Earle Clarence Wilson

1898 – 1966

             Earle Clarence Wilson was born in Little River, New Brunswick on July 14, 1889.  He was the son of the late Sarah (nee Tucker) and Merritt Wilson.  Like his father before him, he worked in the woods and did construction work until he became employed with the Canadian National Railway.  He worked as a conductor and through this occupation he met many people.  A lot of the people he met shared his interest in fly tying.


 Earle Wilson in 1962

             Earle was a close friend of Fred Hollander and Ira Gruber, a couple of well-known Americans fly tiers in the Doaktown area. Watching them tie was probably what inspired Earle to start tying in the mid 1940's.  From that time, until 1966, he devoted himself to fly tying.  After 20 years at the vise, he became proficient at tying most types and patterns of flies.

            He experimented with materials trying to develop patterns that simulated aquatic insects.  He used these fly creations to entice the trout and salmon in the many rivers that he fished.  In the late 1950's, Earle developed a dunn colored stone fly with a yellow egg sack.  It became a very successful pattern for catching trout.                          

Earle had an old pet cat that was often interrupted his fly tying.  The cat was great company, always staying close to Earle.  However, there were times when the cat got in the way.  Earle liked to organize his tying by cutting and laying out the materials for dozens of flies at a time.  These neatly arranged bundles of fur, feathers, wool and tinsels drew the cat like a moth is drawn to a flame.  This was very upsetting to Earle and sometimes there were a few choice words uttered that cause even old Satan shame.  In the end though, the job got done.

            The fishermen in the city of Moncton were especially familiar with Earle.  It was there that he passed on his knowledge in the art of fly tying to others, especially Walter Melanson, George MacDonald and Clint Estabrooks, to name just a few.


 Earle Wilson 1959


A lot of anglers went to Earle to ask him to duplicate patterns that were very successful for them.  In most cases, the anglers had special flies that had the hooks broken off them.  Some wanted Earle to disassemble the broken fly and use the same materials on a new hook.  Needless to say, the time involved was never worth the effort and Earle would nicely tell the angler where to go.  Those few anglers had no idea what was involved in the tying of a salmon fly.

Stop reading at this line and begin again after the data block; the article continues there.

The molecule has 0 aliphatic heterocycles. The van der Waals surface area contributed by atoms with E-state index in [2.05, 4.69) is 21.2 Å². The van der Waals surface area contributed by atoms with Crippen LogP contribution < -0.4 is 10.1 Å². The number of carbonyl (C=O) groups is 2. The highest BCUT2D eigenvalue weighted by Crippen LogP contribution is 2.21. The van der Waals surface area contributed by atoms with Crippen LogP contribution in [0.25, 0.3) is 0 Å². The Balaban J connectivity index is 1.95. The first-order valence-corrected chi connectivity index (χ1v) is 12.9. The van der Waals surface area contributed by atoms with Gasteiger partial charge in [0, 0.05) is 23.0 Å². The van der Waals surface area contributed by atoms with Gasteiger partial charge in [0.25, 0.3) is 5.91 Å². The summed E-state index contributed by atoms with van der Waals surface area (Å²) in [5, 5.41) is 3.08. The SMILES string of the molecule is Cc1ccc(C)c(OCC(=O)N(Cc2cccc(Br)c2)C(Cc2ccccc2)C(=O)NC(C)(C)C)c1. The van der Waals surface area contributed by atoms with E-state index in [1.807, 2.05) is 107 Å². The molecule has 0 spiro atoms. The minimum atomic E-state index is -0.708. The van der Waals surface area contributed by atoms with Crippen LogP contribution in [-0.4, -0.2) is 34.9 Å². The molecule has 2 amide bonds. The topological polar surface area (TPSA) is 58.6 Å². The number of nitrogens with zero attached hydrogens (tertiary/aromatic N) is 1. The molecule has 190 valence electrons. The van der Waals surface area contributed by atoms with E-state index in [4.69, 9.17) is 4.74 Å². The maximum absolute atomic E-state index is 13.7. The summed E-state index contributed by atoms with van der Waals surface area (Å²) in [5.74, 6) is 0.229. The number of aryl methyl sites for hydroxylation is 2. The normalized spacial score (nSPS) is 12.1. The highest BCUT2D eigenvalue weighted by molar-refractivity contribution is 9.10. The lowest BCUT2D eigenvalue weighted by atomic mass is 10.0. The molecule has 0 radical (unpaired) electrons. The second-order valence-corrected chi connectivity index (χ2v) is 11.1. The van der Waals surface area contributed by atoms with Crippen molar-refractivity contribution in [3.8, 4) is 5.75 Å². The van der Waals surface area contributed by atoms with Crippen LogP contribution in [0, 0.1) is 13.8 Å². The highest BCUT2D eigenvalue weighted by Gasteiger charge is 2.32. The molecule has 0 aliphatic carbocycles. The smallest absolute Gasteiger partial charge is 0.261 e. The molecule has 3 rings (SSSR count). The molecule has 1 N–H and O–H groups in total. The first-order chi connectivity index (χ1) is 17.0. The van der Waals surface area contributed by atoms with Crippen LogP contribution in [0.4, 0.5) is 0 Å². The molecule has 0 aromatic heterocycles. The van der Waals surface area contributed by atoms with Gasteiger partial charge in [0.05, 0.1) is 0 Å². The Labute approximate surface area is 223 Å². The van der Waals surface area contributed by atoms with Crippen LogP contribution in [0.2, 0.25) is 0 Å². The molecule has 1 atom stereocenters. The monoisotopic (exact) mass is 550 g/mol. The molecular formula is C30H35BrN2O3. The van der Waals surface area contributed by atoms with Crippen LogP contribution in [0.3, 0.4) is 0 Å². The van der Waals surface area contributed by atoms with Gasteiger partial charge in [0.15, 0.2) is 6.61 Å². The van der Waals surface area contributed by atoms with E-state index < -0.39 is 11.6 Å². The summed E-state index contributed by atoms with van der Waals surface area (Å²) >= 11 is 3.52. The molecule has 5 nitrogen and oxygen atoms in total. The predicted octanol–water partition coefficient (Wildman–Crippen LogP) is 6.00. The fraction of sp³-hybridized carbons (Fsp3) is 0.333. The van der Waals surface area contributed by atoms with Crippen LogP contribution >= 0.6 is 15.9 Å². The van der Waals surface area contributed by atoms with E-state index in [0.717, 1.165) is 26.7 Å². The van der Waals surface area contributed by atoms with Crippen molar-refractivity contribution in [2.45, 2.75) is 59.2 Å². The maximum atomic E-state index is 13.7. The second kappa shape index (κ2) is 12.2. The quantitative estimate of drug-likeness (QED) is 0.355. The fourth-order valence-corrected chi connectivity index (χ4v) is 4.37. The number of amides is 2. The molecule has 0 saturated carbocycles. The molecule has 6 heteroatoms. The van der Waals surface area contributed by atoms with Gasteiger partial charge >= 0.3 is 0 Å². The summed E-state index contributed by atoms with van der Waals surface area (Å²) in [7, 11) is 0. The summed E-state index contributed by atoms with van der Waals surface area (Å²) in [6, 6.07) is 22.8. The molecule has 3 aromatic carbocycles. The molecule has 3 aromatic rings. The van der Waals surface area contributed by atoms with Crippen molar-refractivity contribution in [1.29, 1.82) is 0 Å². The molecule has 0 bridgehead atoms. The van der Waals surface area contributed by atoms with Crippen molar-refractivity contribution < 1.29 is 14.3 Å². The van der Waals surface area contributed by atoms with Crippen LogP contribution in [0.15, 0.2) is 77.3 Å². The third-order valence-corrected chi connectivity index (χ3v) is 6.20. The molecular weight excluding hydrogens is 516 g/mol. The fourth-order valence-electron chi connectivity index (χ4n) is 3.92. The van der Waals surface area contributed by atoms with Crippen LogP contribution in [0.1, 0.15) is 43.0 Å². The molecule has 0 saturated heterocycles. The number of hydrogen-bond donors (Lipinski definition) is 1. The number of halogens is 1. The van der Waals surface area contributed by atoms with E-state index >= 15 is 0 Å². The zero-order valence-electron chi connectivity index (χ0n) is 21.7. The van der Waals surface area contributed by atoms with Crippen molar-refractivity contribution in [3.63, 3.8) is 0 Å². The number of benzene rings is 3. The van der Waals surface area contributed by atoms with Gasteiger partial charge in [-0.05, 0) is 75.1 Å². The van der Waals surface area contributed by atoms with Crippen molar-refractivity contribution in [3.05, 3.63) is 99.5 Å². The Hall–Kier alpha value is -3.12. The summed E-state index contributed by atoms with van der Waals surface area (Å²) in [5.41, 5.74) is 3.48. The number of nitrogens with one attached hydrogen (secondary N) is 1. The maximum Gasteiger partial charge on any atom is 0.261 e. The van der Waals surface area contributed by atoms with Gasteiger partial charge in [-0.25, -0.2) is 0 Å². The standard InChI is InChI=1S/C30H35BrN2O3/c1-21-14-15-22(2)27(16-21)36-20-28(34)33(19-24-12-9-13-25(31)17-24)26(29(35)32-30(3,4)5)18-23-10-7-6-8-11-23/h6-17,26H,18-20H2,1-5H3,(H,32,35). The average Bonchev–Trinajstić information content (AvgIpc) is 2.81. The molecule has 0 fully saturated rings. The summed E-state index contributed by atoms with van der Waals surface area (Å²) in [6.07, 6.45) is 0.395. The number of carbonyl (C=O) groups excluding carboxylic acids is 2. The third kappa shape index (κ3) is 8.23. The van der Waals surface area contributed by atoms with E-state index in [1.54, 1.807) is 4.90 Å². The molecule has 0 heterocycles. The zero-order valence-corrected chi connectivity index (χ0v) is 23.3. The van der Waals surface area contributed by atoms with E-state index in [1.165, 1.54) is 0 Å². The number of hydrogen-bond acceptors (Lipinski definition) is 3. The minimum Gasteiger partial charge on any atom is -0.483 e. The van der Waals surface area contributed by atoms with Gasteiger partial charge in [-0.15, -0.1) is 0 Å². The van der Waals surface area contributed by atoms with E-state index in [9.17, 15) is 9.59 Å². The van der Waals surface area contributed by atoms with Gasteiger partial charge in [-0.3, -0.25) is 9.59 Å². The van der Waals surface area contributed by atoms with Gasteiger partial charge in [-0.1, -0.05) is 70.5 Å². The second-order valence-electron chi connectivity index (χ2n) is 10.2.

Earle's favorite hair-wing fly was a green butt “Black Bear.”  He loved all the fully dressed feather-wing patterns.  He tied hundreds and hundreds of hair-wing and Classic feather-wing patterns. 

            Earle Wilson was also a rod builder.  Hector MacKenzie, manager of Trans Canada Airlines in Moncton, brought a material called Tonka Kane from India that Earle used for making the fishing rods.        

            Earle fished on just about every river in the province.  He spent many days fishing salmon and trout in the Peticodiac River and its tributaries.  His favorite rivers though, were the Northwest and Southwest Miramichi.  He especially loved fishing “Dean's Bar” on the Main Southwest Miramichi. 

            It was in the early 1960's, in the Cains River that he caught his largest salmon.  The fish weighed 28 pounds. 

            Although Earle experienced great salmon fishing in the 1960's, he had serious concerns for the salmon and its habitat.  He was concerned about the lack of enforcement officers on the rivers and the build-up of beaver dams in the upper stretches of the rivers leading to the spawning beds. 

            Earle Wilson expected the best of a man and he always gave the best of himself.


July Dun


Hackle:                 Dark Dun                              

Body:                     Yellow

Rib:                         Dark Dun

Wing:                     Darkest Starling


This collection of flies tied by Earle Wilson was presented to Dewey Gillespie by the Wilson family in 1996.  Flies photographed on January 31, 2005.